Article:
Unbeknownst to I and the other members of our motley fraternity, Fran took a handful of Rejects Dice to SELWG to give away to various friends within the hobby. There was method to his madness of course because all those who received dice are also popular Bloggers and within 24 hours every one of them had written a glowing post about their newly acquired D6 along with a link to the Angry Lurkers Blog. I take my hat off to you Lurker, for such shameless self promotion! LoL. 

There is still time to get your hands on some of these much sought after dice - or at least to be in with a chance to win some. Both Ray and Fran will be drawing winners midday tomorrow (Wednesday 17th) so pop on over to their Blog's and throw your name in the hat.

1:285 Micro Armour from GHQ

When I was at SELWG on Sunday I got chatting to the guys from the Maidstone Wargames Society about their Operation Deadstick Game. They showed me some of the 3D buildings they had made specially for this game and of course the Bridges were made this way as well. All very impressive and the finished game looked very impressive as well as being historically accurate. But the thing that caught my attention was the fact that they were using Micro Armour (1:285 or 6mm scale) with a simplified version of the Flames of War rules. 

Then later in the show, up on the 'balcony' area, I came across a huge micro armour game of the Arab Israeli war with dozens of tanks and helicopters in an epic tank clash. The seeds of an idea were beginning to be planted....

Streatham & Tooting Wargamers - Arab Israeli War

Perhaps ill advisedly I mentioned this to the other Rejects and after that I was doomed. It was like having three little devils sitting on my shoulder whispering "Buy, buy, buy..." into my ear. I didn't stand a chance, and in the end I did purchase a few tanks, just to give them a try out. However I should say that common sense kicked in and I managed to restrained my impulse purchase to just a small 'sample' of models. I wanted to see how they painted up, explore some rule systems online and decide on what period I wanted to play before I threw some serious money at a completely new project.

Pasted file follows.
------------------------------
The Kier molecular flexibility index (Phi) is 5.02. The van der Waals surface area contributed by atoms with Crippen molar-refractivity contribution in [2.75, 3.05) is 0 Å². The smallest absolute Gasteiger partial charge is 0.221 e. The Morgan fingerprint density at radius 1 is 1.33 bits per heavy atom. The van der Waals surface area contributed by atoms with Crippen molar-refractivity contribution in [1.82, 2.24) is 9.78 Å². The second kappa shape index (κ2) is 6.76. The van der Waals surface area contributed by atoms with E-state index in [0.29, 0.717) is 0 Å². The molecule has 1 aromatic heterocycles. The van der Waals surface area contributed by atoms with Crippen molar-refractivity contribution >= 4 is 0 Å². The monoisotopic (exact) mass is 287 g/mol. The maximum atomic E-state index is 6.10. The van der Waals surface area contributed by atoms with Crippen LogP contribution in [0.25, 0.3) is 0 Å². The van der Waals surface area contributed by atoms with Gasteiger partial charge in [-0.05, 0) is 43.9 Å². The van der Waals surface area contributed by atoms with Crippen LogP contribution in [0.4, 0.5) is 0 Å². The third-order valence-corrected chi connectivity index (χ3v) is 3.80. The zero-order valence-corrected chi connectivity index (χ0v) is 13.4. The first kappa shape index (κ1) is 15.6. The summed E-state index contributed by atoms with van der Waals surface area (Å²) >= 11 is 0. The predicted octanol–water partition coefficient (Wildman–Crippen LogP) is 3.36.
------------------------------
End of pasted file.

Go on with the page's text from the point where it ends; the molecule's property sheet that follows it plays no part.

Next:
Now that I have had a couple of days to think this over I'm really getting excited by the prospect of 'branching out' into other theatres of WWII beyond my normal focus on the Normandy Campaign. In particular I have long had an interest in the conflict in the Western Desert in 1940-41 and maybe - through the relatively inexpensive models of companies like GHQ and others - I will get a chance to play this particular period after all. There are several army sets I could buy or I could build up my forces a little bit at a time. Whatever I decide it most definitely won't break the bank with an Army pack coming in less than the cost of a single platoon of tanks for Flames of War!

Rest easy folks, I'm not about to abandon 15mm wargaming, but it does increasingly look like I'll be  scaling down and building some new armies for some Western Desert action in the near future.

Monday 15 October 2012

SELWG 2012 - Part 4

Right this is the last part of my picture review of the show (honest!). As you have probably gathered from my photo's so far I think the standard of games at this years show was very high. I've seem most of these games earlier in the year, but many appear to have undergone improvements and refinements and its always fun to see what's new since the last show. 

The Redhill Gamers put on a Carlist War game and the standard of painting was very high.
Once again its the little details that made this enjoyable to look at. This little Commanded vignette was particularly good.
As were these lancers...
And these infantry units...
And Artillery!
Another game I have seen before was that by Deal Wargames Club - Danger in Denmark. 
The table had lost of interesting scenery on it and featured some nice 'early war' Germans. 
This game was using the Rapid Fire rules and included ground troops and aircraft so the game had plenty of height as well as depth. 
Peter Pig - Patrols in the Sudan
'Climb Mount Nittaka' by Staines Wargames Club has been at several shows and has always seemed to be well attended by participants.
Its visually interesting, simple to play and of course re-tells an important moment of history (a day that 'lives in infamy' none-the-less)
I was there just in time to see them win Best Participation Game if I recall correctly
You may have guessed from my unbridled enthusiasm (and tons of photo's) that I rather enjoyed this show, and you'd be right. Its my last big show for the year (I won't be going to Warfare) until probably Cavalier in February. This is a long time between shows for me but I think I have had my fix of eye-candy games to see me through the lean winter months. And thanks to at least one game at the show I have now branched out into another scale! 

All the pictures seen here (and a few more besides can be viewed on my Picas Web Album page here:
SELWG 2012